Dholavira: A Journey to the Cradle of Culture & Civilization

The history of who knows how many centuries ago was about to be revealed, but the attitude of the authorities toward knowing more about that history remained indifferent. Dholavira was forgotten for 21 years—not one or two. A second and more detailed excavation began in 1989, and by 2005, a total of 13 excavations had been carried out. As the layers of frozen soil were removed during the period of about 3500 to 5000 years ago, valuable relics, signs, symbols, various postures, and secrets of the historical heritage of the Indus civilization came out one after another. What has been achieved today as the fruit of sixteen years of continuous hard work is amazing, exciting, and priceless.

Magnificent Geographical History of Dholavira

The vast desert of Kutch in Gujarat was a part of the Arabian Sea thousands of years ago. Geological upheavals changed its surface, raising the sea floor and retreating seas. As a result, the flat, salty marsh land that was exposed is the Great Rann of Kutch. In this unbroken barren land, on an island called Khadir Bet, the ancient city of Dholavira was located between three and a half and five thousand years ago, when, according to one hypothesis, the Arabian Sea was lapping over the desert of Kutch. Dholavira on Khadir Island, overlooking it, would then have developed as an advanced port. Dholaveera trade would be booming by sea with Arabia, Egypt, and Mesopotamia (Iraq, Iran, Turkey, and Syria). Pearls of the same type found in Dholavira during excavations were found in Mesopotamia while excavating an ancient city.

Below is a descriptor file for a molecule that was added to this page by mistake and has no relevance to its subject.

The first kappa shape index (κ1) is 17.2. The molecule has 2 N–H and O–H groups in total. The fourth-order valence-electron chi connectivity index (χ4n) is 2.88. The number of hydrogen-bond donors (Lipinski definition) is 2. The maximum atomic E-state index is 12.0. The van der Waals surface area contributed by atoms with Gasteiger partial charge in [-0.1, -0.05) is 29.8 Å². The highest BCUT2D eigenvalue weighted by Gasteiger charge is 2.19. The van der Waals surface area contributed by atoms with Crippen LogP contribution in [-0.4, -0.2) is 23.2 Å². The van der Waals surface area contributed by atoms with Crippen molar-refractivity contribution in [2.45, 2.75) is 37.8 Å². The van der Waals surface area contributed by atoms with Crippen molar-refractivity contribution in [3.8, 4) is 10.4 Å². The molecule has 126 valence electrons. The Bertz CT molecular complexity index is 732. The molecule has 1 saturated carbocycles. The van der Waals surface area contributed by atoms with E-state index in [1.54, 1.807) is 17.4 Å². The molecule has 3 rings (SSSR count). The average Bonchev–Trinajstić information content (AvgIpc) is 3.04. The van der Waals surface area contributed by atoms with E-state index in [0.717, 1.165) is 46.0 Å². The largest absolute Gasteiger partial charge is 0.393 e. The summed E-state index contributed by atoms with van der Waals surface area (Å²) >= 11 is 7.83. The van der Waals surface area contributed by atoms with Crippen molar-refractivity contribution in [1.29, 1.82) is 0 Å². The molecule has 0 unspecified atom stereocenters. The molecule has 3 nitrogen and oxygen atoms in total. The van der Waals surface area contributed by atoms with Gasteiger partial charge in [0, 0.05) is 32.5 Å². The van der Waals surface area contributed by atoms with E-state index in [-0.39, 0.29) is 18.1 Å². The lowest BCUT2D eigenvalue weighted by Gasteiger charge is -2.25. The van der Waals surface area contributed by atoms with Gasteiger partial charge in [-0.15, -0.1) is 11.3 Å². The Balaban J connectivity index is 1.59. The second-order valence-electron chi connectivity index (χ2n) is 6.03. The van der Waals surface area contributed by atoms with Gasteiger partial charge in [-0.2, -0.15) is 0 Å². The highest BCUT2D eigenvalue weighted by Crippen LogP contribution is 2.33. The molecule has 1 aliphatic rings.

Dholavira: A Journey to the Cradle of Culture & Civilization
Aerial View of Dholavira site in Gujarat

Dholavira was a well-planned town, divided into different parts. Arrangements such as thick-walled forts, middle and lower town settlements, stone-paved roads, ground for occasional events and gatherings, cisterns for water storage, check dams, city boundaries with high walls on all sides, etc. were made in Dholavira. The city’s layout, with its three major divisions—the citadel, the middle town, and the lower town—showcases meticulous urban planning. The citadel is fortified with massive stone walls and houses some of the most iconic structures, including the Assembly Hall and the remarkable Signboard, which still baffles archaeologists with its undeciphered script. These remnants underline the advanced administrative and social systems that were in place during that era.